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Things to do at work before you leave for vacation…

By July 30, 2010August 6th, 2019Uncategorized

August is almost upon us. That means more sunshine, long weekends and for many of us, vacation!

But before you hit the road, you’re well aware that there are a few key things you need to do first, to ensure that your vacation is truly relaxing and that you can leave the office with peace of mind.

#1 Make a list and check it twice

Make a list of all the things you need to do before you leave, and I cannot stress this enough – be realistic. The last thing you want is to be beating yourself up while on vacation because you didn’t get through your overly ambitious pre-vacation to-do list!

#2 Set boundaries and expectations

Unless you’re going on a top secret mission, let your team know where you’re going and what you’re planning to do. Being open will facilitate conversations about how accessible you’ll be.

For instance if it’s a “staycation,” (aka vacationing from home) you may be willing to participate in conference calls or even drop into the office occasionally. On the other hand, if you’re planning a camel-trek through the dessert, you may be off the grid where even a blackberry won’t help.

Set clear boundaries and expectations to define what your level of engagement will be with work while you’re gone. Part of this will be a function of where you’re going and what you’re doing, but also take your needs into consideration.

Some people prefer to stay engaged with work at some level, because it reduces the anxiety of the “unknown” waiting for their return. But most often, people need to disconnect altogether and take a real mental vacation from all things work-related. It’s healthy to take a proper break.

Whatever you decide, make sure you’re able to deliver on your promises – if you tell everyone you’ll be checking email often, you may want to ensure the resort you’re staying at has internet access!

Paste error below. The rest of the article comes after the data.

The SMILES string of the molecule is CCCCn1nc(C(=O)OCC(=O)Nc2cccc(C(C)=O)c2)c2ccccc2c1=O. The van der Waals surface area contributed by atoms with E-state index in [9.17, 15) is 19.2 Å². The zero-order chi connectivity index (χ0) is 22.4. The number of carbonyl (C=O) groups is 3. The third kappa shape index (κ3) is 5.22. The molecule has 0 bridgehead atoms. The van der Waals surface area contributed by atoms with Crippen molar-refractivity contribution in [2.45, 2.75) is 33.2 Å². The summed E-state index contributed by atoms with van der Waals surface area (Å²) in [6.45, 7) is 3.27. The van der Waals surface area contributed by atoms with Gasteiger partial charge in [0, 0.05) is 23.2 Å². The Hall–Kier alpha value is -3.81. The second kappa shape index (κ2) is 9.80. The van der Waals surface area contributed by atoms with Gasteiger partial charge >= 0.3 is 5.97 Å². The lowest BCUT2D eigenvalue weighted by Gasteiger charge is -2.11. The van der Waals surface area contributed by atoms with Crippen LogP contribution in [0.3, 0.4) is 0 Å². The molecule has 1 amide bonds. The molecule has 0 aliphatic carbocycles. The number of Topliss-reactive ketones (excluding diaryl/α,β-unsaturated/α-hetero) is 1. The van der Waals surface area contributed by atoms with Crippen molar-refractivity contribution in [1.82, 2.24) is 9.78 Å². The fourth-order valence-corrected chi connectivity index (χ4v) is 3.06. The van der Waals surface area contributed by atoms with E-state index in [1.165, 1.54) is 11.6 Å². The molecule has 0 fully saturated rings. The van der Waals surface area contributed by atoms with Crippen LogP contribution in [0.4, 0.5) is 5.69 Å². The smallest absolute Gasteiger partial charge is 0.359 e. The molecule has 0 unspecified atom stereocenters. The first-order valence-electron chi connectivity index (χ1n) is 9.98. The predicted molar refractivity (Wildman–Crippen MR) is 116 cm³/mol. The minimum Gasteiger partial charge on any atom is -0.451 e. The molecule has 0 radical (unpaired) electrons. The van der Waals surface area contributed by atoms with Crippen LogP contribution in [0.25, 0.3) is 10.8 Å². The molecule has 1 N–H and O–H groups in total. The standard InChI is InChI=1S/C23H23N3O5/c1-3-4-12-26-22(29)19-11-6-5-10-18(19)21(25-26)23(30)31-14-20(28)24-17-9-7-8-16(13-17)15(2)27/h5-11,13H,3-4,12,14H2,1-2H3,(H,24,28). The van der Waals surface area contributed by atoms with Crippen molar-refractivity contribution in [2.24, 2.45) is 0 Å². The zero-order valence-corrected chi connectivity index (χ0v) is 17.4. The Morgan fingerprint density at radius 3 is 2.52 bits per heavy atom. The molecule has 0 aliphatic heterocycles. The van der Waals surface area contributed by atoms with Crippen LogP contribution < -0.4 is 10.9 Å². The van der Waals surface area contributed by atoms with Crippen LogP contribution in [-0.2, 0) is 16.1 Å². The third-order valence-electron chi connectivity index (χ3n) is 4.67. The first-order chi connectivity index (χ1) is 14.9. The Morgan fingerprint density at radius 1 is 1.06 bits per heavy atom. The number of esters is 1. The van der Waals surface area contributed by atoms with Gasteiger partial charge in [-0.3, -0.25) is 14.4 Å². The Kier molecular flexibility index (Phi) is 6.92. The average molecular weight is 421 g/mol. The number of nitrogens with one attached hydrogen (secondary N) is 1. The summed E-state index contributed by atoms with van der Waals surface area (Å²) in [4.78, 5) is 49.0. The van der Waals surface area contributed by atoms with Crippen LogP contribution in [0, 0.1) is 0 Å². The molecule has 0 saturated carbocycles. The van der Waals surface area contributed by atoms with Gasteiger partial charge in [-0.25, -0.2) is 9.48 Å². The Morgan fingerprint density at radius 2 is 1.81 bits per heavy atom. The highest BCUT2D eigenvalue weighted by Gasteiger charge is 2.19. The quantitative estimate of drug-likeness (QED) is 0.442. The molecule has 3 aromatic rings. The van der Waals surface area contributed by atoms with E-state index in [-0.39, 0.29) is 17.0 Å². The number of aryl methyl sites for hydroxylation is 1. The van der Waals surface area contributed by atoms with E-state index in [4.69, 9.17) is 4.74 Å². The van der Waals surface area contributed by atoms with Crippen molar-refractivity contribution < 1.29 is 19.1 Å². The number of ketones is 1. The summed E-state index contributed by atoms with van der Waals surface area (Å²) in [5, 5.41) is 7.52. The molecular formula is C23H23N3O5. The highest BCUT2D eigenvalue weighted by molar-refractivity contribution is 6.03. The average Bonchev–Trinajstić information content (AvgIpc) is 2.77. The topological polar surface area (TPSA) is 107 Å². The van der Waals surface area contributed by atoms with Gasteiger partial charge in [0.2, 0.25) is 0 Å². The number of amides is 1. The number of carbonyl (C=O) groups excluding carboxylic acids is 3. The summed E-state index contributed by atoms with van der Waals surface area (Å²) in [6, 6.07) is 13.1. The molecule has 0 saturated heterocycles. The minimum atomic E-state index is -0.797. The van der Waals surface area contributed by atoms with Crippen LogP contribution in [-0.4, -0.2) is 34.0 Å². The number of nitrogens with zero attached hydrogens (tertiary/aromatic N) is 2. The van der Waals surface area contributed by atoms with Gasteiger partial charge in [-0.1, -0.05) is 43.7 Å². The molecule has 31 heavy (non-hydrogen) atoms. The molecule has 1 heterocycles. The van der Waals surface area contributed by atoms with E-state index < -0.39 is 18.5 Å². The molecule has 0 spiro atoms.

#3 Delegate and communicate

To make sure you haven’t missed anything, make a list of all the tasks you do on a day-to-day basis. This could include any internal or external inquiries you handle or any unexpected fires you are called upon to put out. Think about who would be the right person to tackle each of these unique and important tasks. In some cases there will be an obvious choice but in some cases, you’ll want to consult with your team first.

People will often select one person as their point-of-contact in their absence. However this doesn’t necessarily mean that one person should shoulder all of your duties while you’re gone. That would be like inheriting a second job. Instead try to think of how you can divide things up amongst a team, whenever possible.

Make sure you have taken the time to communicate or meet with each person individually to ensure they have a good understanding of their responsibilities while you’re gone and that everyone knows who else on the team is handling which duties.

Finally, be sure your expectations are reasonable. Unless you have a clone, you need to be comfortable with the fact that many aspects of your job are simply going to have to be put on hold for a week or two.

#4 Leave your work station in a navigable state

Technically, we should be doing this every day, being mindful that at any point we may win the lottery and someone else will need to sit at your desk. But since that’s often not the case, take some time before you leave on vacation to organize your desk and virtual desk top in a way that is universally intuitive.

Not only will this make life easier for your teammates, but it will also reduce the chances that you’ll receive a phone call while on vacation from a desperate colleague who can’t locate critical pieces of information. This will just stress you out and take away from your vacation time.

#5 Set detailed auto-emails

Most people are pretty good about remembering to set out-of-office alerts for email. Often, this is a simple message saying “Hi, I’m on vacation and will be returning on such and such date…”

Short and sweet is always appreciated; however it doesn’t hurt to provide some additional details. Make sure your auto-reply covers off the following:

  • When you left
  • When you’re coming back
  • Who to contact in your absence (and for which needs)
  • Whether or not you have full, limited or no access to email/voicemail

If you’re like me, you’ll be in line at the airport when it hits you – oh no! I forgot to set my email to out-of-office!

In that case, set a reminder now on outlook or on your phone. Don’t forget voicemail too!